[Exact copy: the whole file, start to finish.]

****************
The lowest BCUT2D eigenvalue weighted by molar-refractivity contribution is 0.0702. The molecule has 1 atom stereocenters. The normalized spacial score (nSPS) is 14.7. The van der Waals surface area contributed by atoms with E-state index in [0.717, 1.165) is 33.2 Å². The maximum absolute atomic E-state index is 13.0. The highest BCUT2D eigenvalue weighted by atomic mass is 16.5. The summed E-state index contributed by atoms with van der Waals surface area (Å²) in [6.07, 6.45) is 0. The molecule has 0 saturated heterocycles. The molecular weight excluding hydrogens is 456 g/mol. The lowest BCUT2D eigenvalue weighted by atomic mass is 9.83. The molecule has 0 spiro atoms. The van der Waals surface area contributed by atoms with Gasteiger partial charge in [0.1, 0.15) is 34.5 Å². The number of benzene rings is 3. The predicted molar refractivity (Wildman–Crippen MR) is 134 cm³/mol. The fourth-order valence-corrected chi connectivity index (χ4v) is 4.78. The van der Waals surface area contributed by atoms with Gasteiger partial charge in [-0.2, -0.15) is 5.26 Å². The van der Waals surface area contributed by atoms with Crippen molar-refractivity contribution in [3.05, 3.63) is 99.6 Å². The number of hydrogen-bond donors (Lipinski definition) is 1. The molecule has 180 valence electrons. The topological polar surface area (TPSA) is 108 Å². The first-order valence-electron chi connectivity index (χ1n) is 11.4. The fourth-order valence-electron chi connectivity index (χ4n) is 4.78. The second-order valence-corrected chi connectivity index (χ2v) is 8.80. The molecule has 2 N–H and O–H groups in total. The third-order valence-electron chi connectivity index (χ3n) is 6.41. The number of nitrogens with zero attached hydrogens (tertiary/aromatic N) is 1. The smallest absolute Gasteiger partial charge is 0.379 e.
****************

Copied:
The lowest BCUT2D eigenvalue weighted by molar-refractivity contribution is 0.0702. The molecule has 1 atom stereocenters. The normalized spacial score (nSPS) is 14.7. The van der Waals surface area contributed by atoms with E-state index in [0.717, 1.165) is 33.2 Å². The maximum absolute atomic E-state index is 13.0. The highest BCUT2D eigenvalue weighted by atomic mass is 16.5. The summed E-state index contributed by atoms with van der Waals surface area (Å²) in [6.07, 6.45) is 0. The molecule has 0 saturated heterocycles. The molecular weight excluding hydrogens is 456 g/mol. The lowest BCUT2D eigenvalue weighted by atomic mass is 9.83. The molecule has 0 spiro atoms. The van der Waals surface area contributed by atoms with Gasteiger partial charge in [0.1, 0.15) is 34.5 Å². The number of benzene rings is 3. The predicted molar refractivity (Wildman–Crippen MR) is 134 cm³/mol. The fourth-order valence-corrected chi connectivity index (χ4v) is 4.78. The van der Waals surface area contributed by atoms with Gasteiger partial charge in [-0.2, -0.15) is 5.26 Å². The van der Waals surface area contributed by atoms with Crippen molar-refractivity contribution in [3.05, 3.63) is 99.6 Å². The number of hydrogen-bond donors (Lipinski definition) is 1. The molecule has 180 valence electrons. The topological polar surface area (TPSA) is 108 Å². The first-order valence-electron chi connectivity index (χ1n) is 11.4. The fourth-order valence-electron chi connectivity index (χ4n) is 4.78. The second-order valence-corrected chi connectivity index (χ2v) is 8.80. The molecule has 2 N–H and O–H groups in total. The third-order valence-electron chi connectivity index (χ3n) is 6.41. The number of nitrogens with zero attached hydrogens (tertiary/aromatic N) is 1. The smallest absolute Gasteiger partial charge is 0.379 e.